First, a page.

October 15th, 2005


He doesn't speak for all Republicans...

This post was inspired by Lazlo, a local FM jock here in KC. Go read his writing, it's brilliant. In one post, he brings up that we should make W comment on Eisenhower's "Cross of Iron" speech.
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I read that and wonder what happened. When did we become the Soviet Union? When did we become a threat to all countries with the temerity to disagree with us in public. Not attack us, not wage war upon us. But to simply say "I think you're wrong". When did that become a threatening action?

The answer of course, is obvious...September 11th, 2001.

For a brief moment after the attacks, I thought we would rise to the occasion and show that while we would never forgive, nor allow to go unpunished such an attack upon us, that we were not vindictive, that we would not use this as an excuse for empire-building.

I was wrong, but how wrong...I could not have imagined the degree.

We went from a beacon of hope, from a light on the hill to a schoolyard bully, lashing out against all who would question our motives and actions. We went from a thoughtful nation, for whom force was a last resort, to be applied both thoroughly and sparingly, and never without thought to when we could cease its use, to a scared, fearful nation, who rushes into combat without sound tactics or thought to when we will be able to cease the use of arms.

We unlearned every lesson that made Desert Storm work, that you respect your enemy, that you use overwhelming force, that you assume they will fight you with every weapon at their disposal, with every trick in the book. Instead, we assumed that the Iraqi forces would meet us head on in the field of battle, where our superior weaponry would make short work of them. We assumed that because they were lead by an insane dictator that they were stupid as well.

We forgot the lessons of the Viet Cong, we forgot the lessons of our own American Revolution. We repeated the same mentality of the British in the Revolutionary war, we repeated the mentality of our own defeat in Vietnam. We forgot that small and poorly armed is not the same as easily defeated. We forgot the patience that is the best weapon of a guerilla army. The Iraqi insurgents can wait lifetimes, and fight for lifetimes. The success of this tactic is proven, and known to all. We assumed that they were stupid and weak-willed. We are paying for that mistake.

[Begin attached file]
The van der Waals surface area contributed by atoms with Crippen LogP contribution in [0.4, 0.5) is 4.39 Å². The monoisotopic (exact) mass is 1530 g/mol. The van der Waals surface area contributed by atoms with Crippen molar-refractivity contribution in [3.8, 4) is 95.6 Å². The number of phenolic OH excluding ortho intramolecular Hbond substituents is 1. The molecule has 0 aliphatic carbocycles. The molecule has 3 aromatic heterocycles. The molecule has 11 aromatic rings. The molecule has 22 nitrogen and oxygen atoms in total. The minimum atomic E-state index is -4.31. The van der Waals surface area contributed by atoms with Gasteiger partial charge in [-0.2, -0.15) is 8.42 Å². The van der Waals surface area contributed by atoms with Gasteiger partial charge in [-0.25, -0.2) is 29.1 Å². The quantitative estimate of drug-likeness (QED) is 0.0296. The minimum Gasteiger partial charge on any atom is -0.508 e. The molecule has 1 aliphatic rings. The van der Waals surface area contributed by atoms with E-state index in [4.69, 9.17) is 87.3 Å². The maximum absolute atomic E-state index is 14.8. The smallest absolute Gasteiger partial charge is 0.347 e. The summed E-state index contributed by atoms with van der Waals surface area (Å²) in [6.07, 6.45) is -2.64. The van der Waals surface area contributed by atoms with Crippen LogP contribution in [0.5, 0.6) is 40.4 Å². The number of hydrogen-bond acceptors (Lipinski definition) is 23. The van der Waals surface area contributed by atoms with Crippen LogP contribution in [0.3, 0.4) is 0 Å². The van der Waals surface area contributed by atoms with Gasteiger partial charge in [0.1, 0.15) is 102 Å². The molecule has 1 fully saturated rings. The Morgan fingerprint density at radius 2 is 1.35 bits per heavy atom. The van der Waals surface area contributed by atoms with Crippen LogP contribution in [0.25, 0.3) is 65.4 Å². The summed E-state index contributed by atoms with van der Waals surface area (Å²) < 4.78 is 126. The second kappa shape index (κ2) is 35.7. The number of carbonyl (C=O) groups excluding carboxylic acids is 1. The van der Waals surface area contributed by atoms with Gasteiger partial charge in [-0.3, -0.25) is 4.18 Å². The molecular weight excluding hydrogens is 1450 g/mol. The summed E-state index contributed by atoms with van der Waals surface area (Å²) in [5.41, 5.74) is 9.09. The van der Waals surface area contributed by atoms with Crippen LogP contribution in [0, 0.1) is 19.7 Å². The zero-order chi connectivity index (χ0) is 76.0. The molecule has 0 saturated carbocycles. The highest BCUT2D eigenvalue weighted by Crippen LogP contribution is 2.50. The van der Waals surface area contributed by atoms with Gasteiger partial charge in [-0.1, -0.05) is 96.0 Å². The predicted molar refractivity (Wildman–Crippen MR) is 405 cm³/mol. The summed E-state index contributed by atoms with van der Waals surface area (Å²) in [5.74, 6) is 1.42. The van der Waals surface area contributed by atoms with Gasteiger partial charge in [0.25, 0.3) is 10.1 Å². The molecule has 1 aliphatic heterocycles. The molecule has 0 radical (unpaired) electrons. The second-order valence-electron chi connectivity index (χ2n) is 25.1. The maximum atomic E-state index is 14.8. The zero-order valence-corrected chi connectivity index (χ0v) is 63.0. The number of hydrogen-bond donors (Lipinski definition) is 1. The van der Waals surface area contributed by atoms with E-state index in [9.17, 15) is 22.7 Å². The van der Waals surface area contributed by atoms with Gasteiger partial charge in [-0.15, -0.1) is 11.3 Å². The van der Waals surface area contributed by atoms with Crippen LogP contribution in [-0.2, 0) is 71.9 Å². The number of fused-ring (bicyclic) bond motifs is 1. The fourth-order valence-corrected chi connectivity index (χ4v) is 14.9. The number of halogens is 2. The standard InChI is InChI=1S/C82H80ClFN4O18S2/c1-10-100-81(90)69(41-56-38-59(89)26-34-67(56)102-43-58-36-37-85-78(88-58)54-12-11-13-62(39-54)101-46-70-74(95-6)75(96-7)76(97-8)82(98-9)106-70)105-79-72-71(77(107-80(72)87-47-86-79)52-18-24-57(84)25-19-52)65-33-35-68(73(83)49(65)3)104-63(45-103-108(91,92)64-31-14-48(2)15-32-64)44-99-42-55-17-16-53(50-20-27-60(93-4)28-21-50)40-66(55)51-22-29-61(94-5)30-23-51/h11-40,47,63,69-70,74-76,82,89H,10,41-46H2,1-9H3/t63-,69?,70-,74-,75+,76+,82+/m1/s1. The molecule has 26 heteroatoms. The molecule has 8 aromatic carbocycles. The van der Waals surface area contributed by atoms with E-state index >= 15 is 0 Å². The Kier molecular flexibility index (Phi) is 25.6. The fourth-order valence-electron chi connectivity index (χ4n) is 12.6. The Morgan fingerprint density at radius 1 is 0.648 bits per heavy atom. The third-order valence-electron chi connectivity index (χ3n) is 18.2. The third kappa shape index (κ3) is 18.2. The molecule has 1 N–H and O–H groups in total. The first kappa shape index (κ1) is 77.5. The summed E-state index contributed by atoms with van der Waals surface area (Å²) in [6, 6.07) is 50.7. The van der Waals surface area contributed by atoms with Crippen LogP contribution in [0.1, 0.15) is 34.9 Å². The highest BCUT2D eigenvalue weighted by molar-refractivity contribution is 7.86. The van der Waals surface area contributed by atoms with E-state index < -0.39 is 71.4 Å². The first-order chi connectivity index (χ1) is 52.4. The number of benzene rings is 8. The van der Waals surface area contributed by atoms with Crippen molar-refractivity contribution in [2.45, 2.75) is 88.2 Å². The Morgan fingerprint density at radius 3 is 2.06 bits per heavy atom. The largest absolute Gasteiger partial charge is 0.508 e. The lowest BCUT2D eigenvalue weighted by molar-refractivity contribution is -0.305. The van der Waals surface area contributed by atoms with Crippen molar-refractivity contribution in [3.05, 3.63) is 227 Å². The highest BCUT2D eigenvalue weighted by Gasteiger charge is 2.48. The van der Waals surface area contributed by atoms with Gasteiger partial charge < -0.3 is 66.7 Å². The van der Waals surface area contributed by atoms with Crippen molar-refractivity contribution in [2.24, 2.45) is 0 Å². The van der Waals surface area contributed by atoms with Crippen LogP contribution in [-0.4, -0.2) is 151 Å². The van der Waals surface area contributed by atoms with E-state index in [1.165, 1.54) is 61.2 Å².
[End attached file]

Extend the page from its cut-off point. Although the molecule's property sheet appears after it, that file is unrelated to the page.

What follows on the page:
But worse, worst of all, is what we as a people became. We allowed fear to guide our actions. We replaced Patriotism with Nationalism. Samuel Adams is surely weeping for what we have become, as must be Franklin, Madison, Jefferson, and the rest. We made questioning the government tantamount to aiding and abetting terrorism. John Ashcroft, former Attorney General said that, on the 60th anniversary of the attack on Pearl Harbor:

To those who scare peace loving people with phantoms of lost liberty, my message is this: your tactics aid terrorists for they erode our national unity and diminish our resolve. They give ammunition to America’s enemies and pause to America’s friends

Compare that with the words of Benjamin Franklin from 1759:

Those who would give up essential liberty to purchase a little temporary safety deserve neither liberty nor safety.

or Theodore Roosevelt's comment after Woodrow Wilson cracked down on dissent when we were in WWI:

To announce that there must be no criticism of the president, or that we are to stand by the president, right or wrong, is not only unpatriotic and servile, but is morally treasonable to the American public.

Or Teddy's editorial in the Kansas City Star during that same time:

The President is merely the most important among a large number of public servants. He should be supported or opposed exactly to the degree which is warranted by his good conduct or bad conduct, his efficiency or inefficiency in rendering loyal, able, and disinterested service to the Nation as a whole.